Changes afoot for pure breed poultry showing

As part of our 140th anniversary coverage, Simon Wragg went to meet the president of the Poultry Club of Great Britain to find out how the showing scene has changed.

Like commercial poultry production, pure breed showing has been the subject of continuous amalgamation, with many village and town shows joining forces, or disappearing altogether.

But there’s still a deep-seated desire for competition, lively banter and the need to keep encouraging backyard keepers into the fancy, reflects Andrew Wetters, president of The Poultry Club of Great Britain.

See also: Read all of Poultry World’s 140th anniversary articles

At his home just outside New Mills in Derbyshire’s High Peak, commercial poultry have been a part of the 8ha farm business since the 1920s. “My grandmother, Hannah, had an egg round and we kept 2,000 hens, either free range or on deep litter,” he explains.

It sparked an interest in poultry keeping, albeit from fairly humble beginnings. “My first real investment came for the princely sum of £5, when I was taken to buy a trio of Exhibition Sussex bantams.”

The breed still appeals today, despite his divergence and subsequent reputation as a breeder of other types including Modern Game, Sussex, Wyandottes, Old English Game and Derbyshire Red Caps, to name a few. “I wouldn’t ever want to be without them,” he says emphatically of his foundation fancy.

His immersion into showing locally left an indelible mark. “We’re in a cotton valley here, so many village or town shows would go on until 7pm, allowing time for workers to exhibit after a mill shift ended. And that’s what’s really changed with time. So many events have gone, been lost, and we’ve had amalgamation into larger district shows.”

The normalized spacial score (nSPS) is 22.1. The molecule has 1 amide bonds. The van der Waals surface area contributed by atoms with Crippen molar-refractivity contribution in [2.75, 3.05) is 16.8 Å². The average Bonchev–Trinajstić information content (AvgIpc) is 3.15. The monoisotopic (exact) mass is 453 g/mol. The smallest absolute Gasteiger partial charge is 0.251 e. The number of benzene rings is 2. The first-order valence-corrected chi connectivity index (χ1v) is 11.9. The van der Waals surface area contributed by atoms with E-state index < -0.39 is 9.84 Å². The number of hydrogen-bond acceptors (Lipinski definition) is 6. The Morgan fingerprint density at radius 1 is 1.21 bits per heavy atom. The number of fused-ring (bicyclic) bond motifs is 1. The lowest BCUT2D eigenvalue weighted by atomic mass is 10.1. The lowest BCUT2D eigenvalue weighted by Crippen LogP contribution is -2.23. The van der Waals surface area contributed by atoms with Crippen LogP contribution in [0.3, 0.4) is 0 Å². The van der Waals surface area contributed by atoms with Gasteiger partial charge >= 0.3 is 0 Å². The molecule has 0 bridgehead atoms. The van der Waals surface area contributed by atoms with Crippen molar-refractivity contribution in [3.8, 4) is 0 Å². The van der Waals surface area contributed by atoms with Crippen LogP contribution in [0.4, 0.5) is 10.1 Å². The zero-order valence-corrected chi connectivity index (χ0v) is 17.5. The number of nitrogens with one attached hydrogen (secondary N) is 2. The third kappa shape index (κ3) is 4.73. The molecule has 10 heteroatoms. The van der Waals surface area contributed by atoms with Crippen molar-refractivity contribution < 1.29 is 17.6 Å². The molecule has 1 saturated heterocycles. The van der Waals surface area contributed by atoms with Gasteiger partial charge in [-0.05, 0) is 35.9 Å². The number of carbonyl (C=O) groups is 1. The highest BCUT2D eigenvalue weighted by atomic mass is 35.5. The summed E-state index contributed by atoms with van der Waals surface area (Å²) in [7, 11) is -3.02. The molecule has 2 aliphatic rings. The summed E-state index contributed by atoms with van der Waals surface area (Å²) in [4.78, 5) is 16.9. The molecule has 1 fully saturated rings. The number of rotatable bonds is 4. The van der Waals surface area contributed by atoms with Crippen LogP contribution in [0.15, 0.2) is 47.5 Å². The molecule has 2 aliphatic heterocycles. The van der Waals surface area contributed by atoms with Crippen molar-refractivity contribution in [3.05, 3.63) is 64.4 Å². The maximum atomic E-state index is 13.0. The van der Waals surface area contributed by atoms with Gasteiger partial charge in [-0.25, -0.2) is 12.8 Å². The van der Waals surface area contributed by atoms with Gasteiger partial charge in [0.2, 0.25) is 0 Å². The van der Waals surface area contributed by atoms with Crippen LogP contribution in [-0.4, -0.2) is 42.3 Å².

While he’s delighted that poultry keeping is on the rise once more, he mourns the passing of the small-scale show. “I don’t think young fanciers are mentored in the same way today. I was taken under the wing of exhibition showman Joe Cheetham Fiddler – a proper character – who could make as much of a bird as he could breed it.

“I progressed as the junior partner in a judging team and would be interrogated on the drive back as to why I’d stood the exhibits in a particular order. Joe would say ‘so long as you can justify your decision to yourself and the exhibitor, then you’ve done your job’.”

Financial reward

Prize monies have also followed the squeeze on poultry sector margins. With memories of “copper kettle” shows in Lancashire, Mr Wetters recalls one event where he took two category titles and best in show, coming home with just over £100. “I thought it was Christmas.”

Conversely, he suggests, poultry keepers are beginning to pay “realistic” sums for breeding stock. “It’s not a cheap hobby, particularly if you have large fowl, which is why bantams have seen such a rise in popularity,” he ventures.

The aim should always be to improve bloodlines and strains. “I prefer to have fewer birds, but with more eggs under them,” he explains.

But space – even on his former poultry farm – is limited. “I’m fortunate that I still have traditional Lancashire 12ft by 8ft sheds to house birds. But I’m still reliant on moving stock out to fields once the grass has been taken. Last year’s wet weather meant it was a real problem trying to keep grass on the ranges with many pens being moved weekly.”

The other issue is noise. Like modern poultry units, the impact of a backyard fancy on neighbours is increasingly hard to manage. “Perhaps, as a nation, we’re less tolerant,” he muses. “But a cock is still needed for breeding.”

He also regrets the loss of bloodlines through buyers’ poor vigilance of dog and fox attacks, and is wary of internet sales of pure breeds. “You can tell a lot more about a bird from looking at it in the feather than you can on screen,” he cautions.


That aside, poultry keeping retains an ubiquitous appeal. “It’s the fact you just never know what you’re going to get until the hatch. There’s always that desire to try a different line to correct a fault or improve a characteristic. It still has that element of chance and luck about it,” he says.

As to the future, Mr Wetters is hopeful the rise in backyard poultry keeping can be converted into more pure breed enthusiasts. Showing has given him a lifetime of enjoyment, and he’s still keen to “put the cat among the pigeons”, to spice up local competition and to keep the fancy very much alive when the time calls.


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